A few weeks ago, I wrote about the struggles that Jake has been having in Kindergarten this year. If you want to be caught up on our story, read this: The First Seven Weeks.
The summary of that post is that Jake has been having a really hard time in school. His previous IEP was written without the understanding of how Jake would behave in a regular school classroom. He had an hour of speech therapy a week to address his auditory processing problems, but very little other support. After spending a bit of time in the classroom, I wrote a pretty strong e-mail to the special needs department of the school and that e-mail, along with a few other things, set in motion a new IEP being written.
On Monday of this week, I met with the IEP team, which consisted of myself, his teacher, three of his therapists and the school principal. We met for an hour and a half and we laid everything out on the table as far as the struggles we have seen in the classroom so far. I was able to tell them Jake’s entire health and therapy history and catch them up on what has been done for him so far. They were able to tell me what they have seen, where we are falling short on services for Jake, and what they believe we need to do to help Jake be successful this year.
After being in Jake’s class all day for the third day in a row, I am too wiped out to go into great detail (which is probably good anyway), so this is the summary of what came out of that meeting.
Jake needs help. He needs someone with him all day and someone who is qualified to be able to help him when he is struggling, frustrated, upset, or just not being able to focus. Because laws are funny and there are safeguards in place, we aren’t going to be able to get that person, whose job title is a “Para”, in place until January. So, for now, we are going to be piecing together some help which will include a few other aides and myself to get Jake through his day.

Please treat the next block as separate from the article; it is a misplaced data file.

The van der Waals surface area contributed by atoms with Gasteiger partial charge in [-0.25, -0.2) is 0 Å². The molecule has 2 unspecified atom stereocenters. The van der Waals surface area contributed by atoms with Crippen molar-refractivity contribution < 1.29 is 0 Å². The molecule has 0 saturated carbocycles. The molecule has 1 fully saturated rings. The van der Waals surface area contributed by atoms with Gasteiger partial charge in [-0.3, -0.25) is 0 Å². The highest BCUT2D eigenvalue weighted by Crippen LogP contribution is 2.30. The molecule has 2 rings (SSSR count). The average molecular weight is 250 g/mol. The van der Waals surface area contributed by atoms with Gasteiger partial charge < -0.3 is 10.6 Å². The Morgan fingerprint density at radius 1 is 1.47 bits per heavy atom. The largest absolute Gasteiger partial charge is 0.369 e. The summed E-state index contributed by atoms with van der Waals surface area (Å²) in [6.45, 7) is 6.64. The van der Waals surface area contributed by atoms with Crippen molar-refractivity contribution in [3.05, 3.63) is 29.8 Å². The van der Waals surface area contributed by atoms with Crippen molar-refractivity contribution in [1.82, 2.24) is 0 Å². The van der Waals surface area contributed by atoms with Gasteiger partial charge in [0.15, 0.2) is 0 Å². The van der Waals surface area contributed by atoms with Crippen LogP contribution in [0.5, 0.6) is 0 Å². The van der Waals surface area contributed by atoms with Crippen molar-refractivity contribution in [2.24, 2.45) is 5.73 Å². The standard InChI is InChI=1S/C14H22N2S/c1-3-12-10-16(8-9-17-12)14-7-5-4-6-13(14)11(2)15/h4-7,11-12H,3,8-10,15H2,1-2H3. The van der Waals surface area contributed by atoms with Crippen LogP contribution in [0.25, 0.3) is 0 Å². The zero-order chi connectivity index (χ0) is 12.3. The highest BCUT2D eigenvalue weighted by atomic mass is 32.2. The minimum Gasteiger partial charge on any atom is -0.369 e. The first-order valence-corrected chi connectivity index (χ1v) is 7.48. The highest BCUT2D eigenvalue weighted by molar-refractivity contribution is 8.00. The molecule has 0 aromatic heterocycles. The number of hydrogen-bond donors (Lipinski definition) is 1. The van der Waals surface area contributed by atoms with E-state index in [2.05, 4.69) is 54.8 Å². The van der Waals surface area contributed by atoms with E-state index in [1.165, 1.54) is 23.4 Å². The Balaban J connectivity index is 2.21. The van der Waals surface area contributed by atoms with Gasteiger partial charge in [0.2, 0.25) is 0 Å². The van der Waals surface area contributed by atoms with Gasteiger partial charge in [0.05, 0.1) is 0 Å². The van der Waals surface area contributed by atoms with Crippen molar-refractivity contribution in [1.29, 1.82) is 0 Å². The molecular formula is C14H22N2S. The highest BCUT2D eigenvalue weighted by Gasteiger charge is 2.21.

The next 60 days will see us getting lots of things done to re-write the IEP to include a Para. I will need to get Jake tested and evaluated by his regular doctor and by a psychologist. There is some concern that there is an attention disorder in addition to the other issues he already has. Once we get the evaluations and tests done, Jake’s IEP will be re-written and then the school has a certain amount of time to implement the changes.
I’ve always described our journey of therapy as being a maze. Jake is totally intact somewhere inside of a maze. My job is to go in the maze, find him, and help him get out as best as possible. The blood tests and psych evaluation will give me a better picture of how to keep helping him get out of the maze.
Due to the wonders of modern medicine, we’ve already been to see our GP, had lots of blood tests done and everything is normal so far. We are just waiting on the allergy tests to come back.
While we wait for the tests to be done, I will be going to class every day with Jake. As soon as we get the other aides schedules worked out, they will begin coming in to work with him and I will be able to leave for 20-30 minutes at a time. I will plan on staying at or near the school for the entire morning and early afternoon, but the hands-0n portion of my day will begin to dwindle. I plan to bring my running shoes and books to read while someone else is with him. I’m also developing a bit of a plan with the two other Kindergarten teachers to work with the kids who are behind and just need someone to sit and read to them. I would dearly love to be able to help someone else’s child!